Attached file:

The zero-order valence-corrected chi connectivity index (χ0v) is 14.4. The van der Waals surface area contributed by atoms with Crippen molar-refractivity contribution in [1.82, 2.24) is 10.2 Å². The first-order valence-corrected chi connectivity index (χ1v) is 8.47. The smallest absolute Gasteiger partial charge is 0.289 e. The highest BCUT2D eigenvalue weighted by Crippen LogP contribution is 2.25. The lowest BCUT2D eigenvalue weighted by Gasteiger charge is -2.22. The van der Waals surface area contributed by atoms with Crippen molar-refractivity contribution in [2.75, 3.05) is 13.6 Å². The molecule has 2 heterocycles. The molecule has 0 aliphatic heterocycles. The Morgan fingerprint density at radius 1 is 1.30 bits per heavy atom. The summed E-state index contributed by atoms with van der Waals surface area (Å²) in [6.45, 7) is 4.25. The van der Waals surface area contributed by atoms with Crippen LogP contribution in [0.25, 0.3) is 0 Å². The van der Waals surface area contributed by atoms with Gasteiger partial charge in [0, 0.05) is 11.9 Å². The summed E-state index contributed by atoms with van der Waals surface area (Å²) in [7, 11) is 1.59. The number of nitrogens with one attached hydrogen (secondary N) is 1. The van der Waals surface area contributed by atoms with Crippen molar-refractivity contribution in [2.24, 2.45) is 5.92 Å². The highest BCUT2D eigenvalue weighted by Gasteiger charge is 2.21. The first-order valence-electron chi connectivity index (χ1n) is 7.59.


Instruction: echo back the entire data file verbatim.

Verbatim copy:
The zero-order valence-corrected chi connectivity index (χ0v) is 14.4. The van der Waals surface area contributed by atoms with Crippen molar-refractivity contribution in [1.82, 2.24) is 10.2 Å². The first-order valence-corrected chi connectivity index (χ1v) is 8.47. The smallest absolute Gasteiger partial charge is 0.289 e. The highest BCUT2D eigenvalue weighted by Crippen LogP contribution is 2.25. The lowest BCUT2D eigenvalue weighted by Gasteiger charge is -2.22. The van der Waals surface area contributed by atoms with Crippen molar-refractivity contribution in [2.75, 3.05) is 13.6 Å². The molecule has 2 heterocycles. The molecule has 0 aliphatic heterocycles. The Morgan fingerprint density at radius 1 is 1.30 bits per heavy atom. The summed E-state index contributed by atoms with van der Waals surface area (Å²) in [6.45, 7) is 4.25. The van der Waals surface area contributed by atoms with Crippen LogP contribution in [0.25, 0.3) is 0 Å². The van der Waals surface area contributed by atoms with Gasteiger partial charge in [0, 0.05) is 11.9 Å². The summed E-state index contributed by atoms with van der Waals surface area (Å²) in [7, 11) is 1.59. The number of nitrogens with one attached hydrogen (secondary N) is 1. The van der Waals surface area contributed by atoms with Crippen molar-refractivity contribution in [2.24, 2.45) is 5.92 Å². The highest BCUT2D eigenvalue weighted by Gasteiger charge is 2.21. The first-order valence-electron chi connectivity index (χ1n) is 7.59.